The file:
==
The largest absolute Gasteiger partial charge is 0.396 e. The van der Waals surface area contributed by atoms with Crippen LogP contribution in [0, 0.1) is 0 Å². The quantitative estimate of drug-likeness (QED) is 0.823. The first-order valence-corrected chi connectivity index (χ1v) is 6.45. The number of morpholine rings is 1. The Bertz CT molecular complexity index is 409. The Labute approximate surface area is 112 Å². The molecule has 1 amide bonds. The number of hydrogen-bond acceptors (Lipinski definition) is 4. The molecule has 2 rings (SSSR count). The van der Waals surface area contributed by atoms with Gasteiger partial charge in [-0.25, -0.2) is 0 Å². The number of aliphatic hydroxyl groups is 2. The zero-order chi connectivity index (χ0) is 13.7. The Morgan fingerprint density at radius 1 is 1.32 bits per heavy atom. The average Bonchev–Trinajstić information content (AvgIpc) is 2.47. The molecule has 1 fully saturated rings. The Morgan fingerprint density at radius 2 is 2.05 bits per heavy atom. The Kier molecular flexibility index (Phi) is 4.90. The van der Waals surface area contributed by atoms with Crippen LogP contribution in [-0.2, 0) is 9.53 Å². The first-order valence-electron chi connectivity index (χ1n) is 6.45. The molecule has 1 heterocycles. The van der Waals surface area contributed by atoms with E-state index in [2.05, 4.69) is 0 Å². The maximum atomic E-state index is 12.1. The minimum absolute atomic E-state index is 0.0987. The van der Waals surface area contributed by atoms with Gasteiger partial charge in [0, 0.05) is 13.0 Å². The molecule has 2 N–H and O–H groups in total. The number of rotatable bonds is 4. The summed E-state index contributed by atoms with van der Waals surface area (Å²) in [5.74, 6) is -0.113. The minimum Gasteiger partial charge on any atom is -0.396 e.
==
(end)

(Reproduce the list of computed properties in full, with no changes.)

The largest absolute Gasteiger partial charge is 0.396 e. The van der Waals surface area contributed by atoms with Crippen LogP contribution in [0, 0.1) is 0 Å². The quantitative estimate of drug-likeness (QED) is 0.823. The first-order valence-corrected chi connectivity index (χ1v) is 6.45. The number of morpholine rings is 1. The Bertz CT molecular complexity index is 409. The Labute approximate surface area is 112 Å². The molecule has 1 amide bonds. The number of hydrogen-bond acceptors (Lipinski definition) is 4. The molecule has 2 rings (SSSR count). The van der Waals surface area contributed by atoms with Gasteiger partial charge in [-0.25, -0.2) is 0 Å². The number of aliphatic hydroxyl groups is 2. The zero-order chi connectivity index (χ0) is 13.7. The Morgan fingerprint density at radius 1 is 1.32 bits per heavy atom. The average Bonchev–Trinajstić information content (AvgIpc) is 2.47. The molecule has 1 fully saturated rings. The Morgan fingerprint density at radius 2 is 2.05 bits per heavy atom. The Kier molecular flexibility index (Phi) is 4.90. The van der Waals surface area contributed by atoms with Crippen LogP contribution in [-0.2, 0) is 9.53 Å². The first-order valence-electron chi connectivity index (χ1n) is 6.45. The molecule has 1 heterocycles. The van der Waals surface area contributed by atoms with E-state index in [2.05, 4.69) is 0 Å². The maximum atomic E-state index is 12.1. The minimum absolute atomic E-state index is 0.0987. The van der Waals surface area contributed by atoms with Gasteiger partial charge in [0, 0.05) is 13.0 Å². The molecule has 2 N–H and O–H groups in total. The number of rotatable bonds is 4. The summed E-state index contributed by atoms with van der Waals surface area (Å²) in [5.74, 6) is -0.113. The minimum Gasteiger partial charge on any atom is -0.396 e.